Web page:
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All can win in a new workspace

Anne O'Leary


The future is a mix of home and office

The future is a mix of home and office

The future is a mix of home and office

Advances in technology have been slowly but steadily influencing how we work for a number of years, through increased digitalisation and connectivity and advanced workplace communication tools. However, no one could have predicted, or indeed imagined, the seismic shift in the work environment we've seen since March 2020 from Covid-19.

Prior to the pandemic, some 216,000 people here were working from home. However, virtually overnight, thousands of businesses and employees were forced to work remotely, and the work environment was suddenly overhauled.

The last 12 months accelerated many of the trends we were expecting over the next five to 10 years. Businesses became digital-only operations, employers operated entire workforces remotely and employees managed their workloads, and personal life, without having to commute to a fixed space every day.

What is now clear is that these fundamental changes are here to stay. Importantly, through the welcome launch of the National Remote Working Strategy, the Government has rallied behind the cause and signalled an end to a traditional work environment by providing people with the right to seek alternative options to how they once worked.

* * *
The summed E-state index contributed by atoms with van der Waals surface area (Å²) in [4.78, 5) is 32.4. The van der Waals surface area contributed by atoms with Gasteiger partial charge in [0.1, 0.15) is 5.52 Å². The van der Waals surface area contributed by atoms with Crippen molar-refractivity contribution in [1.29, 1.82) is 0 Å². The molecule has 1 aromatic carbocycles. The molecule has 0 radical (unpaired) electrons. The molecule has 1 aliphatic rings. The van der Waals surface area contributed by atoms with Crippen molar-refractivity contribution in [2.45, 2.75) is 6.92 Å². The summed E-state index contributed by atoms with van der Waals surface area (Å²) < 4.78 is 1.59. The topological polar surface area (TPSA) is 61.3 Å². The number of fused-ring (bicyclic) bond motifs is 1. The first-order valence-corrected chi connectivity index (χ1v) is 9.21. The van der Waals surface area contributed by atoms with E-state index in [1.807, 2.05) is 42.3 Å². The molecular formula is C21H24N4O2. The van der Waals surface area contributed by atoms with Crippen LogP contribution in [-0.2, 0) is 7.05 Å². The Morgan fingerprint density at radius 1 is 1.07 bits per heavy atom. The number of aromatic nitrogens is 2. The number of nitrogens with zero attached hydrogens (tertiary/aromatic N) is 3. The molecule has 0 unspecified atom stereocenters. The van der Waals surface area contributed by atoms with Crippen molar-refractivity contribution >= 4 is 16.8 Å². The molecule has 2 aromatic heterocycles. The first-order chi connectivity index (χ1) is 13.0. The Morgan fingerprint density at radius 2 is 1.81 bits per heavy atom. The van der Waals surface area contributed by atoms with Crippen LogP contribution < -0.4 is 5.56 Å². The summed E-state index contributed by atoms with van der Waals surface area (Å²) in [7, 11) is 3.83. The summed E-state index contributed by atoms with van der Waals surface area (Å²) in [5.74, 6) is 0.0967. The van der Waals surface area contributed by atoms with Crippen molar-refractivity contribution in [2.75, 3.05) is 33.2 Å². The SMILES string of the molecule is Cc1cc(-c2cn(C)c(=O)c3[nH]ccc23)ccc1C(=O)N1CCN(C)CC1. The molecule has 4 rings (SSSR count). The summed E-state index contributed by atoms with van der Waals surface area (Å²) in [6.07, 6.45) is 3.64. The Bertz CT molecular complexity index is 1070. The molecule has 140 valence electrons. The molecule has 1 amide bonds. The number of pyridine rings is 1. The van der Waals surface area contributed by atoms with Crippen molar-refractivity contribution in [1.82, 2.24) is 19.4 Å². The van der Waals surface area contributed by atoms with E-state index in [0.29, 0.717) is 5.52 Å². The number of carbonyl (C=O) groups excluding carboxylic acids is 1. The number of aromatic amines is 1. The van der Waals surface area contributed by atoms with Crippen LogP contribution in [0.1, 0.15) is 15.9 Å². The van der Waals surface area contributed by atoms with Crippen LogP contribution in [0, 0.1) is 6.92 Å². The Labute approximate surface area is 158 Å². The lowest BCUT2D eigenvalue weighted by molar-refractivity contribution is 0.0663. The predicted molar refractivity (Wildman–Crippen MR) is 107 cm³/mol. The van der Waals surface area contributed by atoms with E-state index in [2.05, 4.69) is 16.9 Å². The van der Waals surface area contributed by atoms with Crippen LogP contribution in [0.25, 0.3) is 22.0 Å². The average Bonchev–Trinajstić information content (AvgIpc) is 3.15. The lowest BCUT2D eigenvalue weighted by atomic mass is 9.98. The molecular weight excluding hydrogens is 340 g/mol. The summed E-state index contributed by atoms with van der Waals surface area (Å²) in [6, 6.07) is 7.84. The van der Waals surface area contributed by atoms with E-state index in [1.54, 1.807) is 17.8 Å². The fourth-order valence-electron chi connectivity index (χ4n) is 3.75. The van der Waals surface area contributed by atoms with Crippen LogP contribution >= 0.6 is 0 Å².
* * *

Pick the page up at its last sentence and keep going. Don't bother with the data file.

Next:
We have been afforded an opportunity to test on a mass scale what remote working can do for organisations, employees and wider communities - and to design a future for the benefit of all.

As a business community, the radical changes in the last 12 months must be balanced with the right structures and processes to ensure the benefits of remote working are there for everyone. Employers need to understand the different needs and circumstances of their employees and what the right balance between office and remote working is - what many are now calling the 'hybrid' model. This new way of working needs to be enabled by appropriate tools and policies which focus on wellbeing and the right to disconnect and a culture underpinned by trust and empowerment.